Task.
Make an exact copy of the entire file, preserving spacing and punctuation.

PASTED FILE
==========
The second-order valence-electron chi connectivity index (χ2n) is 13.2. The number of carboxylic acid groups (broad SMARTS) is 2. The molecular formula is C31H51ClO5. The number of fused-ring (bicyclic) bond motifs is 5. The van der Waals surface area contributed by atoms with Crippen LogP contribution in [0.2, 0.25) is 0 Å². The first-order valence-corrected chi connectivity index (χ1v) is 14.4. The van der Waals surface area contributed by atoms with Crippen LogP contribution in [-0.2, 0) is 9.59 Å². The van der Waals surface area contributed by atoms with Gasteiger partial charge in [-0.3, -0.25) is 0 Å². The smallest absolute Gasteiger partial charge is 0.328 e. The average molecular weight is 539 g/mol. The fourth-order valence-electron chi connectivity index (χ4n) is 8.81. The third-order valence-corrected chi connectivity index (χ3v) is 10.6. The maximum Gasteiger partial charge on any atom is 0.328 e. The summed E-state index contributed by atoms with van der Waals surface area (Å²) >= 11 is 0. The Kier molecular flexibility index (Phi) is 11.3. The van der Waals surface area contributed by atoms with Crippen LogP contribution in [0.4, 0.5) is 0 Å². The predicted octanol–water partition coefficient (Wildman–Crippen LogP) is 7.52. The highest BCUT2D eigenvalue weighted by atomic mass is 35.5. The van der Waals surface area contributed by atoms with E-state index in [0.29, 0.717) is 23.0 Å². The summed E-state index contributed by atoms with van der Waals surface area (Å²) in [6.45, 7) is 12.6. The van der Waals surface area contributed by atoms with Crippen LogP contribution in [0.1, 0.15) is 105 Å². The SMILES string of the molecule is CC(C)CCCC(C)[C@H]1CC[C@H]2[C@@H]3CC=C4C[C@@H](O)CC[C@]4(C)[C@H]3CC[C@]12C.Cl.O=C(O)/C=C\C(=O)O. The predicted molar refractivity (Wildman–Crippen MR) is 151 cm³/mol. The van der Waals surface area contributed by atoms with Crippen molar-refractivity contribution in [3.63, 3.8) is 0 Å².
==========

The second-order valence-electron chi connectivity index (χ2n) is 13.2. The number of carboxylic acid groups (broad SMARTS) is 2. The molecular formula is C31H51ClO5. The number of fused-ring (bicyclic) bond motifs is 5. The van der Waals surface area contributed by atoms with Crippen LogP contribution in [0.2, 0.25) is 0 Å². The first-order valence-corrected chi connectivity index (χ1v) is 14.4. The van der Waals surface area contributed by atoms with Crippen LogP contribution in [-0.2, 0) is 9.59 Å². The van der Waals surface area contributed by atoms with Gasteiger partial charge in [-0.3, -0.25) is 0 Å². The smallest absolute Gasteiger partial charge is 0.328 e. The average molecular weight is 539 g/mol. The fourth-order valence-electron chi connectivity index (χ4n) is 8.81. The third-order valence-corrected chi connectivity index (χ3v) is 10.6. The maximum Gasteiger partial charge on any atom is 0.328 e. The summed E-state index contributed by atoms with van der Waals surface area (Å²) >= 11 is 0. The Kier molecular flexibility index (Phi) is 11.3. The van der Waals surface area contributed by atoms with Crippen LogP contribution in [0.4, 0.5) is 0 Å². The predicted octanol–water partition coefficient (Wildman–Crippen LogP) is 7.52. The highest BCUT2D eigenvalue weighted by atomic mass is 35.5. The van der Waals surface area contributed by atoms with E-state index in [0.29, 0.717) is 23.0 Å². The summed E-state index contributed by atoms with van der Waals surface area (Å²) in [6.45, 7) is 12.6. The van der Waals surface area contributed by atoms with Crippen LogP contribution in [0.1, 0.15) is 105 Å². The SMILES string of the molecule is CC(C)CCCC(C)[C@H]1CC[C@H]2[C@@H]3CC=C4C[C@@H](O)CC[C@]4(C)[C@H]3CC[C@]12C.Cl.O=C(O)/C=C\C(=O)O. The predicted molar refractivity (Wildman–Crippen MR) is 151 cm³/mol. The van der Waals surface area contributed by atoms with Crippen molar-refractivity contribution in [3.63, 3.8) is 0 Å².